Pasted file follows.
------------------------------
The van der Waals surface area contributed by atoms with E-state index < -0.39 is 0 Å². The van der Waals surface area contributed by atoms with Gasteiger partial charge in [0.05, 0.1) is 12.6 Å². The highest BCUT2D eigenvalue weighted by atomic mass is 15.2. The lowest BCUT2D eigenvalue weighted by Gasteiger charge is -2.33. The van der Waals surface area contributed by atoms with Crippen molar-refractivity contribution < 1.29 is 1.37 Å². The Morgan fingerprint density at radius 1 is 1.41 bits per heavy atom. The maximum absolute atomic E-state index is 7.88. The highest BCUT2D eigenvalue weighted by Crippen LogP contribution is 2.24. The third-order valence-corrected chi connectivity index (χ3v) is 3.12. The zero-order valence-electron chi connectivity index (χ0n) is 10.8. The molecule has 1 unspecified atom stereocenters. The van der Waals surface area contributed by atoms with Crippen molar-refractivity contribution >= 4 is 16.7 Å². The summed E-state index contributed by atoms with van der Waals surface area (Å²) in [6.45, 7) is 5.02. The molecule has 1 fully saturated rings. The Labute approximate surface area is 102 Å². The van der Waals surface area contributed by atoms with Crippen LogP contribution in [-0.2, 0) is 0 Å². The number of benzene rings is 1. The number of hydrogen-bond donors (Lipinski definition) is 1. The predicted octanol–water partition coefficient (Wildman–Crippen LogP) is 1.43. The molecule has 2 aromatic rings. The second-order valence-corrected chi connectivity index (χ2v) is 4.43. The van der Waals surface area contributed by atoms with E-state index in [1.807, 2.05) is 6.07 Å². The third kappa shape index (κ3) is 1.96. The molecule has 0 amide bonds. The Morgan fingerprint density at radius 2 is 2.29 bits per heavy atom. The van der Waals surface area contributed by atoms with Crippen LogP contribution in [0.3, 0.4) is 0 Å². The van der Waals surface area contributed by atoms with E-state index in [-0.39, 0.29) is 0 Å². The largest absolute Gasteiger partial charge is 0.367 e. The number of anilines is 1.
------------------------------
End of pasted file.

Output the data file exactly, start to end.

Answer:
The van der Waals surface area contributed by atoms with E-state index < -0.39 is 0 Å². The van der Waals surface area contributed by atoms with Gasteiger partial charge in [0.05, 0.1) is 12.6 Å². The highest BCUT2D eigenvalue weighted by atomic mass is 15.2. The lowest BCUT2D eigenvalue weighted by Gasteiger charge is -2.33. The van der Waals surface area contributed by atoms with Crippen molar-refractivity contribution < 1.29 is 1.37 Å². The Morgan fingerprint density at radius 1 is 1.41 bits per heavy atom. The maximum absolute atomic E-state index is 7.88. The highest BCUT2D eigenvalue weighted by Crippen LogP contribution is 2.24. The third-order valence-corrected chi connectivity index (χ3v) is 3.12. The zero-order valence-electron chi connectivity index (χ0n) is 10.8. The molecule has 1 unspecified atom stereocenters. The van der Waals surface area contributed by atoms with Crippen molar-refractivity contribution >= 4 is 16.7 Å². The summed E-state index contributed by atoms with van der Waals surface area (Å²) in [6.45, 7) is 5.02. The molecule has 1 fully saturated rings. The Labute approximate surface area is 102 Å². The van der Waals surface area contributed by atoms with Crippen LogP contribution in [-0.2, 0) is 0 Å². The number of benzene rings is 1. The number of hydrogen-bond donors (Lipinski definition) is 1. The predicted octanol–water partition coefficient (Wildman–Crippen LogP) is 1.43. The molecule has 2 aromatic rings. The second-order valence-corrected chi connectivity index (χ2v) is 4.43. The van der Waals surface area contributed by atoms with E-state index in [1.807, 2.05) is 6.07 Å². The third kappa shape index (κ3) is 1.96. The molecule has 0 amide bonds. The Morgan fingerprint density at radius 2 is 2.29 bits per heavy atom. The van der Waals surface area contributed by atoms with Crippen LogP contribution in [0.3, 0.4) is 0 Å². The van der Waals surface area contributed by atoms with E-state index in [-0.39, 0.29) is 0 Å². The largest absolute Gasteiger partial charge is 0.367 e. The number of anilines is 1.